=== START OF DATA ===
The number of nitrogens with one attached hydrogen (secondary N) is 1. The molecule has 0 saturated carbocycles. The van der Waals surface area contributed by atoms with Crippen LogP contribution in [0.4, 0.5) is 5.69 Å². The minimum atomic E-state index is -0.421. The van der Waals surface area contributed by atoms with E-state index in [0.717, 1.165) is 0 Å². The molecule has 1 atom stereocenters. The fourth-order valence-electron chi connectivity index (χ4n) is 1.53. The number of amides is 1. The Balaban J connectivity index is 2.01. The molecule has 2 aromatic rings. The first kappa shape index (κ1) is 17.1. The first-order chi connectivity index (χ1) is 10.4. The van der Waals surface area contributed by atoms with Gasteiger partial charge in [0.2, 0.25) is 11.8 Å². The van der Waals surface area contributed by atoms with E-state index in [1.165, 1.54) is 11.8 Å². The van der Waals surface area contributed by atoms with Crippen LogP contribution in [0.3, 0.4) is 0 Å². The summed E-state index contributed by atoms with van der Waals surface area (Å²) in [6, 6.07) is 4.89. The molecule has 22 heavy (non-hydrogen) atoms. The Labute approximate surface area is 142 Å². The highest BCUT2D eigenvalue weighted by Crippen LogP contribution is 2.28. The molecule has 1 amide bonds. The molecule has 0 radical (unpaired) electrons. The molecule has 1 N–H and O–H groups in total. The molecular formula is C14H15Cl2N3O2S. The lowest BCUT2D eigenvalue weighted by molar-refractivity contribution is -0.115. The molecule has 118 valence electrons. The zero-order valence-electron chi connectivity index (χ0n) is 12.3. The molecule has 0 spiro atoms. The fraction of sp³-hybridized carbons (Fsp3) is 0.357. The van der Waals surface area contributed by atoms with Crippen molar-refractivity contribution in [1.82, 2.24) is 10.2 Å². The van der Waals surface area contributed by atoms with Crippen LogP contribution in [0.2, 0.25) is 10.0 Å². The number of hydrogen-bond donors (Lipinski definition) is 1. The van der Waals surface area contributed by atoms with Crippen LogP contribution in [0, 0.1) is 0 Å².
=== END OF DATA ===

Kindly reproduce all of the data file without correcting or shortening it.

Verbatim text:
The number of nitrogens with one attached hydrogen (secondary N) is 1. The molecule has 0 saturated carbocycles. The van der Waals surface area contributed by atoms with Crippen LogP contribution in [0.4, 0.5) is 5.69 Å². The minimum atomic E-state index is -0.421. The van der Waals surface area contributed by atoms with E-state index in [0.717, 1.165) is 0 Å². The molecule has 1 atom stereocenters. The fourth-order valence-electron chi connectivity index (χ4n) is 1.53. The number of amides is 1. The Balaban J connectivity index is 2.01. The molecule has 2 aromatic rings. The first kappa shape index (κ1) is 17.1. The first-order chi connectivity index (χ1) is 10.4. The van der Waals surface area contributed by atoms with Gasteiger partial charge in [0.2, 0.25) is 11.8 Å². The van der Waals surface area contributed by atoms with E-state index in [1.165, 1.54) is 11.8 Å². The van der Waals surface area contributed by atoms with Crippen LogP contribution in [0.3, 0.4) is 0 Å². The summed E-state index contributed by atoms with van der Waals surface area (Å²) in [6, 6.07) is 4.89. The molecule has 22 heavy (non-hydrogen) atoms. The Labute approximate surface area is 142 Å². The highest BCUT2D eigenvalue weighted by Crippen LogP contribution is 2.28. The molecule has 1 amide bonds. The molecule has 0 radical (unpaired) electrons. The molecule has 1 N–H and O–H groups in total. The molecular formula is C14H15Cl2N3O2S. The lowest BCUT2D eigenvalue weighted by molar-refractivity contribution is -0.115. The molecule has 118 valence electrons. The zero-order valence-electron chi connectivity index (χ0n) is 12.3. The molecule has 0 spiro atoms. The fraction of sp³-hybridized carbons (Fsp3) is 0.357. The van der Waals surface area contributed by atoms with Crippen molar-refractivity contribution in [1.82, 2.24) is 10.2 Å². The van der Waals surface area contributed by atoms with Crippen LogP contribution in [0.2, 0.25) is 10.0 Å². The number of hydrogen-bond donors (Lipinski definition) is 1. The van der Waals surface area contributed by atoms with Crippen LogP contribution in [0, 0.1) is 0 Å².